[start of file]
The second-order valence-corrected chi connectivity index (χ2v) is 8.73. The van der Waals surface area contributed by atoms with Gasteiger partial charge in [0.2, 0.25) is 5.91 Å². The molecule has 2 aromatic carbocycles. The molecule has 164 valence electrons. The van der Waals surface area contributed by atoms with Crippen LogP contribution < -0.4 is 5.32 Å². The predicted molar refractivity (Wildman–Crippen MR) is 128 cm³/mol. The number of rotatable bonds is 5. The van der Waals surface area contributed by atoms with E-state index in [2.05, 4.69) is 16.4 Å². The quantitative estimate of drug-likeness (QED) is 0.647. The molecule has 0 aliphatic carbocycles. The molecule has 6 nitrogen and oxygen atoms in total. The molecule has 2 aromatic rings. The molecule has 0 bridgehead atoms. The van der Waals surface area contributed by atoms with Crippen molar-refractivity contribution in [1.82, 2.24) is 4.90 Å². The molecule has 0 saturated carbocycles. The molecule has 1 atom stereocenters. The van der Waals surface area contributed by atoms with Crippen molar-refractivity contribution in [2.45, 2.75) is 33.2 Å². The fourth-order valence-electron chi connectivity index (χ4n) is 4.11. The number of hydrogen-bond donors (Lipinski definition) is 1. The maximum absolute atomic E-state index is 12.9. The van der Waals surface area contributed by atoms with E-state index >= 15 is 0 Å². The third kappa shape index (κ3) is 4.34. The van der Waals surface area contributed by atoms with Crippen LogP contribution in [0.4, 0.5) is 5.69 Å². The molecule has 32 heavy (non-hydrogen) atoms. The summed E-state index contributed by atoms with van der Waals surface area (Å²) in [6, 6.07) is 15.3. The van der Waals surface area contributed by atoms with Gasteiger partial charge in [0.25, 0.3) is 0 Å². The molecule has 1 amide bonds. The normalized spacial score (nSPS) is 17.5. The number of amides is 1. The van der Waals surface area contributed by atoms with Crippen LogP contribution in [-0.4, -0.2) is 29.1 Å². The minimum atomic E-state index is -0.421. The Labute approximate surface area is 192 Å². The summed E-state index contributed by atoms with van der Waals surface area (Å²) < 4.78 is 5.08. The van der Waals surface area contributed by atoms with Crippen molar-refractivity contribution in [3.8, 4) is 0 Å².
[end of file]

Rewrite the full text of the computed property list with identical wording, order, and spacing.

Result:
The second-order valence-corrected chi connectivity index (χ2v) is 8.73. The van der Waals surface area contributed by atoms with Gasteiger partial charge in [0.2, 0.25) is 5.91 Å². The molecule has 2 aromatic carbocycles. The molecule has 164 valence electrons. The van der Waals surface area contributed by atoms with Crippen LogP contribution < -0.4 is 5.32 Å². The predicted molar refractivity (Wildman–Crippen MR) is 128 cm³/mol. The number of rotatable bonds is 5. The van der Waals surface area contributed by atoms with E-state index in [2.05, 4.69) is 16.4 Å². The quantitative estimate of drug-likeness (QED) is 0.647. The molecule has 0 aliphatic carbocycles. The molecule has 6 nitrogen and oxygen atoms in total. The molecule has 2 aromatic rings. The molecule has 0 bridgehead atoms. The van der Waals surface area contributed by atoms with Crippen molar-refractivity contribution in [1.82, 2.24) is 4.90 Å². The molecule has 0 saturated carbocycles. The molecule has 1 atom stereocenters. The van der Waals surface area contributed by atoms with Crippen molar-refractivity contribution in [2.45, 2.75) is 33.2 Å². The fourth-order valence-electron chi connectivity index (χ4n) is 4.11. The number of hydrogen-bond donors (Lipinski definition) is 1. The maximum absolute atomic E-state index is 12.9. The van der Waals surface area contributed by atoms with E-state index >= 15 is 0 Å². The third kappa shape index (κ3) is 4.34. The van der Waals surface area contributed by atoms with Crippen LogP contribution in [0.4, 0.5) is 5.69 Å². The molecule has 32 heavy (non-hydrogen) atoms. The summed E-state index contributed by atoms with van der Waals surface area (Å²) in [6, 6.07) is 15.3. The van der Waals surface area contributed by atoms with Gasteiger partial charge in [0.25, 0.3) is 0 Å². The molecule has 1 amide bonds. The normalized spacial score (nSPS) is 17.5. The number of amides is 1. The van der Waals surface area contributed by atoms with Crippen LogP contribution in [-0.4, -0.2) is 29.1 Å². The minimum atomic E-state index is -0.421. The Labute approximate surface area is 192 Å². The summed E-state index contributed by atoms with van der Waals surface area (Å²) < 4.78 is 5.08. The van der Waals surface area contributed by atoms with Crippen molar-refractivity contribution in [3.8, 4) is 0 Å².